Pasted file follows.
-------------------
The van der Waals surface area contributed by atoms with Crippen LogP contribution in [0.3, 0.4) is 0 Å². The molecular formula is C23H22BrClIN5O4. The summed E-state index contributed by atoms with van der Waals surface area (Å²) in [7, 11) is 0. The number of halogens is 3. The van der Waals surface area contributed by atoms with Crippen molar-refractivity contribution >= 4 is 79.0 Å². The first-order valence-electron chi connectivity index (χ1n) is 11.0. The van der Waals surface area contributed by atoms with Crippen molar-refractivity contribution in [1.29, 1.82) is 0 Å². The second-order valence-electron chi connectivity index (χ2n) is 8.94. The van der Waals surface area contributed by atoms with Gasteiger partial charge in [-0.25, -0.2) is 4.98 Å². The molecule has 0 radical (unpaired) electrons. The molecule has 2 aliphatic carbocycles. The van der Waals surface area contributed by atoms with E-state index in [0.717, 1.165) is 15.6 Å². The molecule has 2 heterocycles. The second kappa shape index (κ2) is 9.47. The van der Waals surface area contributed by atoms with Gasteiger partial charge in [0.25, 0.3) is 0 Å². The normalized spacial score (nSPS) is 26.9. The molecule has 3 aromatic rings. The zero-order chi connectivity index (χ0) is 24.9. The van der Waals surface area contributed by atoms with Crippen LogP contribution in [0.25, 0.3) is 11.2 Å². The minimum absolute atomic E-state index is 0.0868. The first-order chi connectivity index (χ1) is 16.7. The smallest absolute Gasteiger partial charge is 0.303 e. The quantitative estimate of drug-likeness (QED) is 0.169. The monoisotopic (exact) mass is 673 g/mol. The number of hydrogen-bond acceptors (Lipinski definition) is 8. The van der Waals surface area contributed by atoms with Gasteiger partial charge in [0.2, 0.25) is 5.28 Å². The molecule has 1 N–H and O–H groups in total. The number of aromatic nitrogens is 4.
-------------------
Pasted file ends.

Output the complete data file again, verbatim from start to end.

The van der Waals surface area contributed by atoms with Crippen LogP contribution in [0.3, 0.4) is 0 Å². The molecular formula is C23H22BrClIN5O4. The summed E-state index contributed by atoms with van der Waals surface area (Å²) in [7, 11) is 0. The number of halogens is 3. The van der Waals surface area contributed by atoms with Crippen molar-refractivity contribution >= 4 is 79.0 Å². The first-order valence-electron chi connectivity index (χ1n) is 11.0. The van der Waals surface area contributed by atoms with Crippen molar-refractivity contribution in [1.29, 1.82) is 0 Å². The second-order valence-electron chi connectivity index (χ2n) is 8.94. The van der Waals surface area contributed by atoms with Gasteiger partial charge in [-0.25, -0.2) is 4.98 Å². The molecule has 0 radical (unpaired) electrons. The molecule has 2 aliphatic carbocycles. The van der Waals surface area contributed by atoms with E-state index in [0.717, 1.165) is 15.6 Å². The molecule has 2 heterocycles. The second kappa shape index (κ2) is 9.47. The van der Waals surface area contributed by atoms with Gasteiger partial charge in [0.25, 0.3) is 0 Å². The normalized spacial score (nSPS) is 26.9. The molecule has 3 aromatic rings. The zero-order chi connectivity index (χ0) is 24.9. The van der Waals surface area contributed by atoms with Crippen LogP contribution in [0.25, 0.3) is 11.2 Å². The minimum absolute atomic E-state index is 0.0868. The first-order chi connectivity index (χ1) is 16.7. The smallest absolute Gasteiger partial charge is 0.303 e. The quantitative estimate of drug-likeness (QED) is 0.169. The monoisotopic (exact) mass is 673 g/mol. The number of hydrogen-bond acceptors (Lipinski definition) is 8. The van der Waals surface area contributed by atoms with Gasteiger partial charge in [0.2, 0.25) is 5.28 Å². The molecule has 1 N–H and O–H groups in total. The number of aromatic nitrogens is 4.